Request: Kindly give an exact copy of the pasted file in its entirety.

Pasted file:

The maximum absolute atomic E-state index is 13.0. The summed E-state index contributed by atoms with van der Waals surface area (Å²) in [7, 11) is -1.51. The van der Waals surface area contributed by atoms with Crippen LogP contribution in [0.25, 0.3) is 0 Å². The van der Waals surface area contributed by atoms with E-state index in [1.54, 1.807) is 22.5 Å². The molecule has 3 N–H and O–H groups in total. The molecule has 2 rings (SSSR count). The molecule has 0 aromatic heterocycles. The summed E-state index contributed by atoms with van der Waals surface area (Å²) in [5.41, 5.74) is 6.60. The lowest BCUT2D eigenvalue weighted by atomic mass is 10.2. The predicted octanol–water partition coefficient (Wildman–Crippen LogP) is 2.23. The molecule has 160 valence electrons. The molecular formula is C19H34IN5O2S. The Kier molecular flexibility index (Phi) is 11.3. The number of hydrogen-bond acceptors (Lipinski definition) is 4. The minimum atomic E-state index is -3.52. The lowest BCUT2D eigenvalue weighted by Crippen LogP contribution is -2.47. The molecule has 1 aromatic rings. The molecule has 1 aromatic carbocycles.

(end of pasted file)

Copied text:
The maximum absolute atomic E-state index is 13.0. The summed E-state index contributed by atoms with van der Waals surface area (Å²) in [7, 11) is -1.51. The van der Waals surface area contributed by atoms with Crippen LogP contribution in [0.25, 0.3) is 0 Å². The van der Waals surface area contributed by atoms with E-state index in [1.54, 1.807) is 22.5 Å². The molecule has 3 N–H and O–H groups in total. The molecule has 2 rings (SSSR count). The molecule has 0 aromatic heterocycles. The summed E-state index contributed by atoms with van der Waals surface area (Å²) in [5.41, 5.74) is 6.60. The lowest BCUT2D eigenvalue weighted by atomic mass is 10.2. The predicted octanol–water partition coefficient (Wildman–Crippen LogP) is 2.23. The molecule has 160 valence electrons. The molecular formula is C19H34IN5O2S. The Kier molecular flexibility index (Phi) is 11.3. The number of hydrogen-bond acceptors (Lipinski definition) is 4. The minimum atomic E-state index is -3.52. The lowest BCUT2D eigenvalue weighted by Crippen LogP contribution is -2.47. The molecule has 1 aromatic rings. The molecule has 1 aromatic carbocycles.